His scathing 15 minute video on the flaws of the Prime Directive, ultimately calling it akin to refusing to save a baby from a burning car, and calling yourself a hero for it.
His theory during the "Dear Doctor" review of what happened to the two species that Archer and Phlox played God with: the race which was dying came in contact with the Romulans and became the Breen, the other was enslaved by the Ferengi and became the Pakleds.
Later on, he brings up their exact same arguments when discussing "A Night In Sickbay", pointing out their hypocrisy.
The extremely thorough look at the missing episode of Doctor Who and how some of them were recovered over the last five decades.
The Wrath of Khan review, featuring numerous quotations from the books on Khan's shelf to explain how having only those books for reading material shaped his worldview.
The Insurrection review including: detailing how the film is more interesting as a phenomenon (starting off well-received, but later being one of the worst films in the franchise); his discussion of just how beneficial the Ba'ku planet's rings are to the Federation and that this makes the Ba'ku greater villains than the Son'a by not offering it to help billions; and, perhaps most importantly, his plot idea of "The Family Argument", in which half the crew decides to help the Ba'ku, but the other half helps the Son'a.
His discussion of Nero in the 2009 movie: By detailing his sympathetic characterization, tragedy, and overwhelming rage detailed in the prequel comics and novelization, Chuck concludes that Nero should have been the strongest movie villain since Khan. Instead, we get the film version.
Using the original (German) version of "99 Luftballons" in the "Darmok" review, a beautiful nod to the episode's story.
His follow-up video in which he discusses the Tamarian language, using Real Life examples to demonstrate why it's not as far-fetched as it might seem.
Narrating a scene from The Sandman to start out his review of The Man From Earth.
The highly moving editing job on "The Parting of the Ways", comparing the Doctor's dilemma there with the one he'd faced in Genesis of the Daleks.
His "Unimatrix Zero" review is apparently the reason he started this review show. Why? Because this is where the physical evidence that Janeway is crazy is from.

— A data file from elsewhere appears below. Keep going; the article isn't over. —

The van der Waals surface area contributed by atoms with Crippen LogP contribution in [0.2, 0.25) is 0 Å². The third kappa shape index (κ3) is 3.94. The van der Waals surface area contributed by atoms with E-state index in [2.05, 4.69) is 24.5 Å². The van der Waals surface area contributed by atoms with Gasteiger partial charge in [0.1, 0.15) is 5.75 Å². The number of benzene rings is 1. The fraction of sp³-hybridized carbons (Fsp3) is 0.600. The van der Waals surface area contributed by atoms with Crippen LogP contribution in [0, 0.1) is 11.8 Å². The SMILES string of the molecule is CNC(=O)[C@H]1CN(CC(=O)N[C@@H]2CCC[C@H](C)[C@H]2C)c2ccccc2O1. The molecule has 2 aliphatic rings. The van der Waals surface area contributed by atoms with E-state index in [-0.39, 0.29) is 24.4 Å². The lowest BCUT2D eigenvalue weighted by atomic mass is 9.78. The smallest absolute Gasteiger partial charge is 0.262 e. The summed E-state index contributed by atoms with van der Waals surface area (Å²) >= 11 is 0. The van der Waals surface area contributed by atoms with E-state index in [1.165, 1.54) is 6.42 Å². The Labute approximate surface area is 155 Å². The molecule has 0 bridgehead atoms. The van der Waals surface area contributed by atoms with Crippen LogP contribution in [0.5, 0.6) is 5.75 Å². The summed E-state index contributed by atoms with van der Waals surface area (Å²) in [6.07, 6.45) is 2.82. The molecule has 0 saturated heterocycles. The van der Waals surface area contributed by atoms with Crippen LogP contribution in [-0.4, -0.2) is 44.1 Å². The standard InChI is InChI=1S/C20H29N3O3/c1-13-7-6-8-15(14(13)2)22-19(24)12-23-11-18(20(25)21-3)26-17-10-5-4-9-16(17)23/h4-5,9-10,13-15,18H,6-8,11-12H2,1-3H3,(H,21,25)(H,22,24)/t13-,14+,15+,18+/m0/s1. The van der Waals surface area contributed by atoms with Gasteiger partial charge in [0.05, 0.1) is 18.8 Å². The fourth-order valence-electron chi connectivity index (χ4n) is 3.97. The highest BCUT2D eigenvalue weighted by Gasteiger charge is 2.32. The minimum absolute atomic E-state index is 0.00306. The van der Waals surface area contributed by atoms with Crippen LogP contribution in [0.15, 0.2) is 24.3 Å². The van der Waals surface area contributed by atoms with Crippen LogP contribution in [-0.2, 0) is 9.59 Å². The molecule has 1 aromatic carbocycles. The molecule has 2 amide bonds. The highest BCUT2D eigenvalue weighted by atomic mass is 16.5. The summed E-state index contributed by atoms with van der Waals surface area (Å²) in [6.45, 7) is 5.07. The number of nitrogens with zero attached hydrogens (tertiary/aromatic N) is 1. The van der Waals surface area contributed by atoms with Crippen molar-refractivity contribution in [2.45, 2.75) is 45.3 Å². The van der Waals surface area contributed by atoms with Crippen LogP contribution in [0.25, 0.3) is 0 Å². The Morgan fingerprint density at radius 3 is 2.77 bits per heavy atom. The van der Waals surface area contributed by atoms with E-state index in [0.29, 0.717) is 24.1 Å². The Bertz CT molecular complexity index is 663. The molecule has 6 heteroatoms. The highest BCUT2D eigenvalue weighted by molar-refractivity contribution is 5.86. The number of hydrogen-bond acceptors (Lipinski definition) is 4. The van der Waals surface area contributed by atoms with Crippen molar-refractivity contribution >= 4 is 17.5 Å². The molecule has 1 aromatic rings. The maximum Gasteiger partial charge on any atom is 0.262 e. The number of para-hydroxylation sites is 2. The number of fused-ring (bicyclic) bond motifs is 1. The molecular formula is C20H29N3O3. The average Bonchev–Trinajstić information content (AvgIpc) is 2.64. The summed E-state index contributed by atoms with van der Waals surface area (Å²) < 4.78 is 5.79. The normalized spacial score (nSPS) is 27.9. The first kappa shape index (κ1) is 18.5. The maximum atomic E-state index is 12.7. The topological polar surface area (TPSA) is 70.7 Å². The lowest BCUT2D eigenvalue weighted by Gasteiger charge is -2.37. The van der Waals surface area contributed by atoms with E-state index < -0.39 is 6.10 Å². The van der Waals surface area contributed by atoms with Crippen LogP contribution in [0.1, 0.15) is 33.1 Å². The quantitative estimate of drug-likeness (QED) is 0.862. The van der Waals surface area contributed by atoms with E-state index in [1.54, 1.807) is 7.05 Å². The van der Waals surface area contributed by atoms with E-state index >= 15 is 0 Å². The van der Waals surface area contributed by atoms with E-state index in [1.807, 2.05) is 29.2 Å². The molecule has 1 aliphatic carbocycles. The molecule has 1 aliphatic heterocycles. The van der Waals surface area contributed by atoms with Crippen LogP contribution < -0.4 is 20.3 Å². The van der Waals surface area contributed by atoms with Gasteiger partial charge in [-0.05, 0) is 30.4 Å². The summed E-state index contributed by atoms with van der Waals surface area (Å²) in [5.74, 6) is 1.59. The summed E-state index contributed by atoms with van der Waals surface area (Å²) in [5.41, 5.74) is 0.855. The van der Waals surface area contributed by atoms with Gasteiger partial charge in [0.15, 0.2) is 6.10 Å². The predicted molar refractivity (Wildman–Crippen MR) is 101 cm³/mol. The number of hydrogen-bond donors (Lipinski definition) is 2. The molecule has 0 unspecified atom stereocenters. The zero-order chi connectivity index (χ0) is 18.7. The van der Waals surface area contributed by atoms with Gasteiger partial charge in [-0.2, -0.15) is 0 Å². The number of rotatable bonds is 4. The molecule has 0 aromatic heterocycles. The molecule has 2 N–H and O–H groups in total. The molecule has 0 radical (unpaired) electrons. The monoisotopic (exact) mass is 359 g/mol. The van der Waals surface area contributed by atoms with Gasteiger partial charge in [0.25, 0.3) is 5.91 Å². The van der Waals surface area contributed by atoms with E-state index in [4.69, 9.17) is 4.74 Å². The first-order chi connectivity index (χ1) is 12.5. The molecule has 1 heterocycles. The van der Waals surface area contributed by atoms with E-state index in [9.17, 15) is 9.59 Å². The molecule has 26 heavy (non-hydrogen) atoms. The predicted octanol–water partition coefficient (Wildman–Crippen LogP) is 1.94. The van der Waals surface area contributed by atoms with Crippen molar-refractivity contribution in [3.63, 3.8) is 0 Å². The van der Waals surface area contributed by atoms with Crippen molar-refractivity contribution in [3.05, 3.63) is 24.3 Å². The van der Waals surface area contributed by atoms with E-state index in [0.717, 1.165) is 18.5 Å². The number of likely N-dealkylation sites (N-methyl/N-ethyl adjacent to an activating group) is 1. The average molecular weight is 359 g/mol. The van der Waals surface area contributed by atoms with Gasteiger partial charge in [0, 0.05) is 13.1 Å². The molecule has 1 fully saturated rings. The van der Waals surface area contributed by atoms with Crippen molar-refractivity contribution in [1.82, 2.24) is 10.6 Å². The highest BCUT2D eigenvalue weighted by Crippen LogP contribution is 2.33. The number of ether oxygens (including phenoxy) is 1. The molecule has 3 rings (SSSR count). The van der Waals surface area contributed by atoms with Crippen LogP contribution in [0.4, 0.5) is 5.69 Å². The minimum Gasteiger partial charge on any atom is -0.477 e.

Chuck: "She's getting ASSIMLIATED ON PURPOSE! Yes, the process that frequently leaves you missing an eye or limb, that's plan A! That's how bad Janeway wants to have her little army. She's potentially mutilating herself for life, for the chance! And you guys laugh when I say she's crazy!" (as Janeway) "Find the biggest nastiest enemy ship we can find, attack it, board and I'll get assimilated. It's all part of my plan, Operation: I-Don't-Need-A-Reason-Just-Obey-Me. Yes sir, this is definitely the best plan I've ever-[A drone installs something into her skull]-rrrrrryday it's a gettin' closer, goin' faster than a roller coaster~"
Going point for point between canon Janeway and his Complete Monster version in "Latent Image," and giving up when it turns out that canon Janeway actually had a more evil approach to the situation than the parody.
The "Tuvix Coda".
Calmly dissecting the controversies behind the production of "The City on the Edge of Forever". It's a loaded topic, but Chuck brings up the main talking points without any hysteria or anger, discussing among other things that Harlan Ellison has provided evidence for his position, while Gene Roddenberry spouted some pretty Blatant Lies about Ellison and the script when he was alive, and that the original script does have a couple of advantages over the final episode (though he still thinks they're both great).
Refusing to go any easier on Gargoyles just because it's a cartoon intended primarily for children, as that would be tantamount to admitting such a thing can't possibly have the same quality as adult-oriented entertainment. And because the show actually deserves that kind of attention.
In "Real Life," his understated, absolutely dead serious lambasting of the mockery the episode makes of a horribly tragic situation, which Chuck came close to experiencing himself.
To me, this can be considered one of the best moments in any of the Opinionated Guides PERIOD.
In his review for "The Bonding," he shows how Gene's vision for the future (and how he kept the writers in the "Roddenberry Box") is a complete fallacy as it tries to hide behind it. Specifically, how children are forced to repress their emotions from a loved one dying. In addition, he brings up a quote about how Gene essentially was crushing his writers with this rule and how all of them left at the end of the season just because they were tired of having their hands tied.
" Any emotion, petty or otherwise, is at the core of good drama and creates conflict between characters. But Gene didn't want conflict between characters. 'All the problems of mankind have been solved,' he said. 'Earth is a paradise. Now go write drama.'" -Michael Piller